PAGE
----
Some 55 million Americans suffer from some form of arthritic joint pain, an epidemic that has fueled a robust cottage industry — joint replacement. More than a million people go under the knife each year to alleviate the pain and improve their mobility.
But what if the dwindling cartilage that causes the problem could simply be regrown? “One idea is to follow a ‘Jiffy Lube’ model of cartilage replenishment,” says Stanford University professor of surgery Michael Longaker, MD. “You don’t wait for damage to accumulate — you go in periodically and use this technique to boost your articular cartilage before you have a problem.”
A 2020 study by Longaker and a team of Stanford researchers, published in the journal Nature Medicine, suggests that lost articular cartilage in lab mice can be regrown by manipulating a process called microfracture, which creates a less-cushioning form of cartilage known as fibrocartilage.
By introducing a protein molecule that triggers bone formation during the microfracture process and then stopping the bone from growing when it reaches the cartilage stage, the scientists were able to replenish the protective layer of cartilage that had been lost.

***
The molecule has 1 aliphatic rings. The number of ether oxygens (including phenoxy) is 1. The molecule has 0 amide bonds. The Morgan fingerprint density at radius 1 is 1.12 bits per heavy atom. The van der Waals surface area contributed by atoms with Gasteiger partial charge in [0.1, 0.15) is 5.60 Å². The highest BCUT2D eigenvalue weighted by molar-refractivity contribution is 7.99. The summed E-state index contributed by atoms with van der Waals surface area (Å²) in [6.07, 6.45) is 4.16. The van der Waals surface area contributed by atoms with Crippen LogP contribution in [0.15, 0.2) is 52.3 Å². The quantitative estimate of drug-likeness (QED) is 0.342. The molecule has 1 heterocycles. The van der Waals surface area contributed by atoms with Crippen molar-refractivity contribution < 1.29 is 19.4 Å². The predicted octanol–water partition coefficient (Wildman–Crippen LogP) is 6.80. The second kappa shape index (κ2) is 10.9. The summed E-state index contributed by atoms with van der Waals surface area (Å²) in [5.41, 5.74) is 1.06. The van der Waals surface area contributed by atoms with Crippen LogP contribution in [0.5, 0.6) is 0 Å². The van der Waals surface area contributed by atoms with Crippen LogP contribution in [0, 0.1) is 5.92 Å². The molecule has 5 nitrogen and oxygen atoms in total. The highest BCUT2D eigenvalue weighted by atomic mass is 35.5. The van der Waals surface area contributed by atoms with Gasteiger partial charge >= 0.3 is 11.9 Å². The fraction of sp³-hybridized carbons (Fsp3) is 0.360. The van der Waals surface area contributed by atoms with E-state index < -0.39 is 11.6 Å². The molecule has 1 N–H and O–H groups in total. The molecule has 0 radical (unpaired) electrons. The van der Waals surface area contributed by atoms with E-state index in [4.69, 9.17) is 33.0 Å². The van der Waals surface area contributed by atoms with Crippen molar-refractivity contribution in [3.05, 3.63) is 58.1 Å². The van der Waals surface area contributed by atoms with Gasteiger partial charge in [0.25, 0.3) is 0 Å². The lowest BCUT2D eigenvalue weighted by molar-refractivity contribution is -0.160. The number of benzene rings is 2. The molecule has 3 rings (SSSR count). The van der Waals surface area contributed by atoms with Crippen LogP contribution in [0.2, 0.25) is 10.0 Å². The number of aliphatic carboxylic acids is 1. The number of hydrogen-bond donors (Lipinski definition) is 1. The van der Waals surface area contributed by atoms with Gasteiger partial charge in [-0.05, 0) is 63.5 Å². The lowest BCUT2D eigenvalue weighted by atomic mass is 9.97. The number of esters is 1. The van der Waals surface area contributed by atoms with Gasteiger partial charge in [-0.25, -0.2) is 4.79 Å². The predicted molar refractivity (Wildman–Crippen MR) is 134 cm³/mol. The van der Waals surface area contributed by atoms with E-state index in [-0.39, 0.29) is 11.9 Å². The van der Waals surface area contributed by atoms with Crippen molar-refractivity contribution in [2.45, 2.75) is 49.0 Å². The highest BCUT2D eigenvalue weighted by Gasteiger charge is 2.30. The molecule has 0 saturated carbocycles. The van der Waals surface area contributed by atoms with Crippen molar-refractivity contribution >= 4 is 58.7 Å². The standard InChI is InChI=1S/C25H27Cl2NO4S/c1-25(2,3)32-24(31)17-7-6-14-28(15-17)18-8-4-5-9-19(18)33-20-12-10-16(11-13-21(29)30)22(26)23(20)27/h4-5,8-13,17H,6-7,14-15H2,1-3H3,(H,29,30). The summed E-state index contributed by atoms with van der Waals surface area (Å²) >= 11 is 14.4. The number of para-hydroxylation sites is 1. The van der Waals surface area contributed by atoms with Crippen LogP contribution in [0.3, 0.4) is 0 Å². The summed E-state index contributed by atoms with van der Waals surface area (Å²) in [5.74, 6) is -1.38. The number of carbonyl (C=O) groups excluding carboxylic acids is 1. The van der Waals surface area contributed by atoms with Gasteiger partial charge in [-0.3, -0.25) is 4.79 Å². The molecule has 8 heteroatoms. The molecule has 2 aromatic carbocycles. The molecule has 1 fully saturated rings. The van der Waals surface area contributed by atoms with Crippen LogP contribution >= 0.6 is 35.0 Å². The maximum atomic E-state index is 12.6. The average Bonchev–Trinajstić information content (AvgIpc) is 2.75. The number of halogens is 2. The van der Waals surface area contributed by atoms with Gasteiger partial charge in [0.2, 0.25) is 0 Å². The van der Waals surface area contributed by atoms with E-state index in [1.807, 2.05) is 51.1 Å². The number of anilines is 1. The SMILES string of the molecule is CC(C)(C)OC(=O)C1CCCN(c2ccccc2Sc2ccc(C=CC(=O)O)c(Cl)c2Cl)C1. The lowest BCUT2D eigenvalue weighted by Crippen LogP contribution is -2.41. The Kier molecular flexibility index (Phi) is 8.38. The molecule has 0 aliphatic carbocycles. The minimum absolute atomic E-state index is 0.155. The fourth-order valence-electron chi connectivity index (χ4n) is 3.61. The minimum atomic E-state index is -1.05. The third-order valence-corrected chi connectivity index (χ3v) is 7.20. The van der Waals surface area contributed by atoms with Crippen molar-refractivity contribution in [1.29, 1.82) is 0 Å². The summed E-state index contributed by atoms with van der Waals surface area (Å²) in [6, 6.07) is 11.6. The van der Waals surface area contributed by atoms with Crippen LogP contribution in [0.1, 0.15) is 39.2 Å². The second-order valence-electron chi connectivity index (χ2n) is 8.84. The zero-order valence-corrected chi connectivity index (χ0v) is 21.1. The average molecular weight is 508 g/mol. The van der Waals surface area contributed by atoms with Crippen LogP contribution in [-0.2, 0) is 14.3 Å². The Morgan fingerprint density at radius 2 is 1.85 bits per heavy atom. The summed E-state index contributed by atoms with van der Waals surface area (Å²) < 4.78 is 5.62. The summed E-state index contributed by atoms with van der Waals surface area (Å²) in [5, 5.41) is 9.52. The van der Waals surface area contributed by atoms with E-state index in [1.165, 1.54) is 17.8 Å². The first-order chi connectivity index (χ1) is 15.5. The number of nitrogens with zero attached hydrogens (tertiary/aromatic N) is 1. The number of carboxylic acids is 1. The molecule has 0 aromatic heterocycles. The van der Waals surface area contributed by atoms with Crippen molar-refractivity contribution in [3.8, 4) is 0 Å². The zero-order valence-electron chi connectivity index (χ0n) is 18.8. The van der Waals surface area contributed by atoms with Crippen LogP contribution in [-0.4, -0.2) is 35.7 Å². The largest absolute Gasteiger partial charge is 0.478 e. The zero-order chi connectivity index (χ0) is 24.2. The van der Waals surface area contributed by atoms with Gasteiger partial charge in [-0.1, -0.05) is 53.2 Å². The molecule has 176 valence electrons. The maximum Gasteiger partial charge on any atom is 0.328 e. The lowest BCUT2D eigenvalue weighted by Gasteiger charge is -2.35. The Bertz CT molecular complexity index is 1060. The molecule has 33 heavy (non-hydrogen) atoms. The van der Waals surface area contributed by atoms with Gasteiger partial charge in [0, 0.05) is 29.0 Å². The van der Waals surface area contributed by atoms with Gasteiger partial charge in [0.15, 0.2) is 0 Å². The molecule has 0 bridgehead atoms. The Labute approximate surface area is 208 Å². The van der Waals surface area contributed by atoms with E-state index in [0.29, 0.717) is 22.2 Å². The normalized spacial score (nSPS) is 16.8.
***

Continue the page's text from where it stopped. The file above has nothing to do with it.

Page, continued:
“What we ended up with was cartilage that is made of the same sort of cells as natural cartilage with comparable mechanical properties, unlike the fibrocartilage that we usually get,” explains study coauthor Charles K. F. Chan, PhD. “It also restored mobility to osteoarthritic mice and significantly reduced their pain.”
Researchers later used human tissue in mice bred to accept it and reported similar results, all of which suggests a cartilage tune-up may someday be a plausible alternative to a new joint.